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Volume 18, Number 7—July 2012
Letter

Considerations for Oral Cholera Vaccine Use during Outbreak after Earthquake in Haiti, 2010–2011

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To the Editor: We wish to thank Date et al. for their clear discussion of the arguments against the use of oral cholera vaccines (OCVs) in Haiti in 2010–11 (1). The epidemic curve in their article suggests that the control activities had an effect on mortality rates, resulting in a decrease in case-fatality rates to <1%. This finding is a remarkable success not achieved during the recent cholera outbreak in Zimbabwe that affected 98,531 persons, of whom 4,282 (4.3%) died (2). However, the article does not discuss the lack of effect of the control measures in Haiti on the spread of the epidemic. Considering the failure of containment, it would have been interesting to read how the authors judge the recommendation not to vaccinate, with the benefit of hindsight.

The authors list a catalog of arguments against the use of OCVs in outbreaks. These included the priority of water provision and cholera treatment measures, how modeling data provided no convincing justification for vaccination campaigns, how mobile populations cannot be trusted to take 2 doses, the time for a 2-dose vaccine to generate immunity, the logistic challenges in a setting of inadequate infrastructure and human resources, the cold chain requirements, the difficulty in transport of bulky vaccine, clean water requirements for the buffer, civil unrest, and an unpredictable response from the public.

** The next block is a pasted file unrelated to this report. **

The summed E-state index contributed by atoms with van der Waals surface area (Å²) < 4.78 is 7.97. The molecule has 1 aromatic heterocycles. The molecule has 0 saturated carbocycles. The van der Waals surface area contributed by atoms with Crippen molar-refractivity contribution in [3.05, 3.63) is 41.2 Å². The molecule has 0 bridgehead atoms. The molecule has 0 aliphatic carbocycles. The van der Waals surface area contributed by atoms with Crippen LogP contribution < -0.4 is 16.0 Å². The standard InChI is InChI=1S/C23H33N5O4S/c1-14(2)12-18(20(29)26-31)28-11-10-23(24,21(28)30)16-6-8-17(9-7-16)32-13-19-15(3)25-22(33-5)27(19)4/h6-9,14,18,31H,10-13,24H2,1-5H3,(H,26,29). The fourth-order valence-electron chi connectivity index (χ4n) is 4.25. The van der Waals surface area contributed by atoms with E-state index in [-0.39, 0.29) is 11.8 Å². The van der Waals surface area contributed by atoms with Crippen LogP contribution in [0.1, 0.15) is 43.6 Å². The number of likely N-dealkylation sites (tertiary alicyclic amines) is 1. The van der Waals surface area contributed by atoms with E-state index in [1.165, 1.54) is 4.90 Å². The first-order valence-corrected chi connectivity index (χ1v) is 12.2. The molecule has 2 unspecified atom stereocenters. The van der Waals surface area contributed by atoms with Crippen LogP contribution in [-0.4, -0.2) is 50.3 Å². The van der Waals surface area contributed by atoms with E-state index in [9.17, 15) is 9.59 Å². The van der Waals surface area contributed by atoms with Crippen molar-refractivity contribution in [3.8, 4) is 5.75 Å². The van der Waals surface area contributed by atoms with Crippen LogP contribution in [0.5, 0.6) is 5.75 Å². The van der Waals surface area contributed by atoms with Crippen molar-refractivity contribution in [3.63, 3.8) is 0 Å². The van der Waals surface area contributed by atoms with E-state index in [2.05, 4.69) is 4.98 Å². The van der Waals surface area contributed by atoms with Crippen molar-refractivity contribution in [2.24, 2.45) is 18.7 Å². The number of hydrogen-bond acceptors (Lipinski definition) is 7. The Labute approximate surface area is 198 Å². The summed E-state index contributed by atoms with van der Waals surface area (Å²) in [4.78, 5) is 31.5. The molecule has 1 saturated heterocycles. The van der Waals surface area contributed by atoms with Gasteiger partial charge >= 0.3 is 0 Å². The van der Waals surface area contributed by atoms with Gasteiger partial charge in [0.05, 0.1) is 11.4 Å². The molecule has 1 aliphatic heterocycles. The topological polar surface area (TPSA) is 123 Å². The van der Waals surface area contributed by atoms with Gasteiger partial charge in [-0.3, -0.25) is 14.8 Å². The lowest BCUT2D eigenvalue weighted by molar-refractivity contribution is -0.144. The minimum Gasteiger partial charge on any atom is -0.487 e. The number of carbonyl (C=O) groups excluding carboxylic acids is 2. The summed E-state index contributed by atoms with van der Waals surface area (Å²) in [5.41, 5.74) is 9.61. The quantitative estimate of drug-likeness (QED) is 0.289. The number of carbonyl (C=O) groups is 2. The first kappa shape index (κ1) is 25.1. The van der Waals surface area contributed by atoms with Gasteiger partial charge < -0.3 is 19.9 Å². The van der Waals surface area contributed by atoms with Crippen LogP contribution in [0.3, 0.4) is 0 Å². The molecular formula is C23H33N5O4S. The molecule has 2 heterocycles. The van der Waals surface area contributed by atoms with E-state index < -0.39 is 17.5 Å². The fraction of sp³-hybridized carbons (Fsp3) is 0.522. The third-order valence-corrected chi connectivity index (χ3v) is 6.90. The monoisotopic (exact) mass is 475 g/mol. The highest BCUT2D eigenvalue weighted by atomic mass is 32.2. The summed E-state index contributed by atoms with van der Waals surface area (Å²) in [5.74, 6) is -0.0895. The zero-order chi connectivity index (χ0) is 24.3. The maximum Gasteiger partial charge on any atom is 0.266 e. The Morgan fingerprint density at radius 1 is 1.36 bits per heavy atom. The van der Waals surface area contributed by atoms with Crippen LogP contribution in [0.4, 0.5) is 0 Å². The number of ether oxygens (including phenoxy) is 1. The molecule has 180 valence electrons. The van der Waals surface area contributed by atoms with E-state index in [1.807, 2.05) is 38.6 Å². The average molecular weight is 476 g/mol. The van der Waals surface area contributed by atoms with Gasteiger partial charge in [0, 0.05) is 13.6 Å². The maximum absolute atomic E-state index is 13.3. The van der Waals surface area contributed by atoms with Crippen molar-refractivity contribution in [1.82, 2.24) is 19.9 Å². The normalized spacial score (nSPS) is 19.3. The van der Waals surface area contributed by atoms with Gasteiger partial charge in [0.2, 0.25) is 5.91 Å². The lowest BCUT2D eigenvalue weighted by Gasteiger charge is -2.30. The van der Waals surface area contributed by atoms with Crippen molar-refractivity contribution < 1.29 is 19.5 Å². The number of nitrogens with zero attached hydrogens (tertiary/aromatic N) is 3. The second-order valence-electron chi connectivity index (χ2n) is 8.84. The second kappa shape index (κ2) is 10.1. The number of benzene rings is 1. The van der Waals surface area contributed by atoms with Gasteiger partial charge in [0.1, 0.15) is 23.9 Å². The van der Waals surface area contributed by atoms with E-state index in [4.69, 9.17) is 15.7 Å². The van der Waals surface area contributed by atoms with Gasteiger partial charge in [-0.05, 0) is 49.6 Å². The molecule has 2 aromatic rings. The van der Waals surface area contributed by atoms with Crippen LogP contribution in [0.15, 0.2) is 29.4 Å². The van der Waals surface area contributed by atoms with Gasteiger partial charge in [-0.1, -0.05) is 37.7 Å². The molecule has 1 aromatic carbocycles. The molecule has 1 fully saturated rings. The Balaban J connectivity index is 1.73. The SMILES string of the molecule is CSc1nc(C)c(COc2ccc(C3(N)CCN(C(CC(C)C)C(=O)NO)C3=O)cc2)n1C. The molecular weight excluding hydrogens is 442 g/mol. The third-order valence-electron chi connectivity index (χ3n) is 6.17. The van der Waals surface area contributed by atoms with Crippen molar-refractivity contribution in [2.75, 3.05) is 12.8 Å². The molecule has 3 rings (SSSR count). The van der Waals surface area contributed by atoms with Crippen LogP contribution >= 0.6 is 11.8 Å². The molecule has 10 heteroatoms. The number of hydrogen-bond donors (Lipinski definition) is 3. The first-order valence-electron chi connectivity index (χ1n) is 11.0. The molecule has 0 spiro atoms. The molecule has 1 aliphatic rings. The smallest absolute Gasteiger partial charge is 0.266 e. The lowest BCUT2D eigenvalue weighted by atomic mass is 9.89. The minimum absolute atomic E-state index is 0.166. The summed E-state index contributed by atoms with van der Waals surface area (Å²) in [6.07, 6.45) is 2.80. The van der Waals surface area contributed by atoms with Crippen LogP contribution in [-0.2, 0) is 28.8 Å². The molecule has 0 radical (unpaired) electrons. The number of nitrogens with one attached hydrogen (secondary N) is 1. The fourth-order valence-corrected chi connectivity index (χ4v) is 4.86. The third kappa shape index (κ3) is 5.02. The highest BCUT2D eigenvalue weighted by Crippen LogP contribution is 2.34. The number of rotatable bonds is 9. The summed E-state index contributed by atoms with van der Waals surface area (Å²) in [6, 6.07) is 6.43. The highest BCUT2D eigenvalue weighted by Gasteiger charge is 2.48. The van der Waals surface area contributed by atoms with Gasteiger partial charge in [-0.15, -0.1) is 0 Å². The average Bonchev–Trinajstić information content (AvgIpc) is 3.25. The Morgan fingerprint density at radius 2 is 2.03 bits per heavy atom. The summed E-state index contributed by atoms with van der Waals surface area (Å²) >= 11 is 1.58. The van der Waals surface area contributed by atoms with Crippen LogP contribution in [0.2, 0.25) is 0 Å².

Overall, we agree entirely that a mass cholera vaccination campaign is a massive logistic challenge. We do, however, question whether logistic challenges of similar size would stop vaccination campaigns against, e.g., influenza in Hong Kong, People’s Republic of China. We are convinced that citizens of Hong Kong and their advocates would not tolerate such arguments regarding challenges. Is it because the at-risk population in Haiti is perceived to have few, if any, powerful advocates that such arguments listed by the Centers for Disease Control and Prevention and the Pan American Health Organization could be applied unchallenged?

A much stronger argument against vaccinations is the limited availability of an appropriate licensed vaccine prequalified for purchase by United Nations agencies. At the start of the outbreak October 2010, only 1 OCV, Dukoral (Crucell, Leiden, the Netherlands), was licensed and prequalified. However, not even 300,000 doses of Dukoral were available at the start of the outbreak. A second OCV, Shanchol (Shantha Biotechnics Ltd., Basheerbagh,

Hyderabad, India), was licensed but was prequalified only in September 2011. The bigger question is why the international agencies failed to ensure an appropriate vaccine supply following the catastrophic cholera outbreak in Zimbabwe in 2008–2009. Highly effective OCVs have been licensed since 1991 and are marketed to affluent tourists who are at little, if any, risk of being exposed to cholera. The neglect of OCVs as a public health tool during the past 20 years represents a failure of the cholera experts and policymakers alike. Again, such a failure would be unthinkable for a disease affecting more privileged population groups.

The authors write that the lack of data proving that reactive vaccination campaigns are effective was an argument against the use of OCVs in Haiti. We are in agreement that it is unknown whether a reactive mass cholera vaccination campaign would result in adequate vaccine coverage to provide protection and contain further spread. There are simply no data. It is surprising that the Centers for Disease Control and Prevention and Pan American Health Organization experts did not recognize and use the unique opportunity in Haiti to conduct mass vaccination campaigns for the purpose of collecting such vital data.